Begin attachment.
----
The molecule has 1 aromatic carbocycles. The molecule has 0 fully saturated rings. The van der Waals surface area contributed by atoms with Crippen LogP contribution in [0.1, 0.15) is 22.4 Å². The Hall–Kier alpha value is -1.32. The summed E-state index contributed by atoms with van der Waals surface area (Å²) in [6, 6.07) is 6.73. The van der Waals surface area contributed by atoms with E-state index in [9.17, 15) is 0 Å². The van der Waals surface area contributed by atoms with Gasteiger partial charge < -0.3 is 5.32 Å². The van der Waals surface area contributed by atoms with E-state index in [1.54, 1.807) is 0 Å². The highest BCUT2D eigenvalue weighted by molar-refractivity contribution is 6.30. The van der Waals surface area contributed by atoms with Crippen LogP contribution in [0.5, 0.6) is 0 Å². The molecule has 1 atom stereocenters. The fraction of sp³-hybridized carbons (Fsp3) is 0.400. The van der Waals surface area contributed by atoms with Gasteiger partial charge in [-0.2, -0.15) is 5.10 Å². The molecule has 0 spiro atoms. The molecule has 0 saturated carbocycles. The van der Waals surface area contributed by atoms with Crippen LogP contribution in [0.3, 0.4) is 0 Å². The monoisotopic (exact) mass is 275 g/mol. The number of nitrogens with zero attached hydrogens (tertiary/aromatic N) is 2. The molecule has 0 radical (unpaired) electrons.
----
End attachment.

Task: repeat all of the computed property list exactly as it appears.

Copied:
The molecule has 1 aromatic carbocycles. The molecule has 0 fully saturated rings. The van der Waals surface area contributed by atoms with Crippen LogP contribution in [0.1, 0.15) is 22.4 Å². The Hall–Kier alpha value is -1.32. The summed E-state index contributed by atoms with van der Waals surface area (Å²) in [6, 6.07) is 6.73. The van der Waals surface area contributed by atoms with E-state index in [9.17, 15) is 0 Å². The van der Waals surface area contributed by atoms with Gasteiger partial charge < -0.3 is 5.32 Å². The van der Waals surface area contributed by atoms with E-state index in [1.54, 1.807) is 0 Å². The highest BCUT2D eigenvalue weighted by molar-refractivity contribution is 6.30. The van der Waals surface area contributed by atoms with Crippen LogP contribution in [0.5, 0.6) is 0 Å². The molecule has 1 atom stereocenters. The fraction of sp³-hybridized carbons (Fsp3) is 0.400. The van der Waals surface area contributed by atoms with Gasteiger partial charge in [-0.2, -0.15) is 5.10 Å². The molecule has 0 spiro atoms. The molecule has 0 saturated carbocycles. The van der Waals surface area contributed by atoms with Crippen LogP contribution in [0.3, 0.4) is 0 Å². The monoisotopic (exact) mass is 275 g/mol. The number of nitrogens with zero attached hydrogens (tertiary/aromatic N) is 2. The molecule has 0 radical (unpaired) electrons.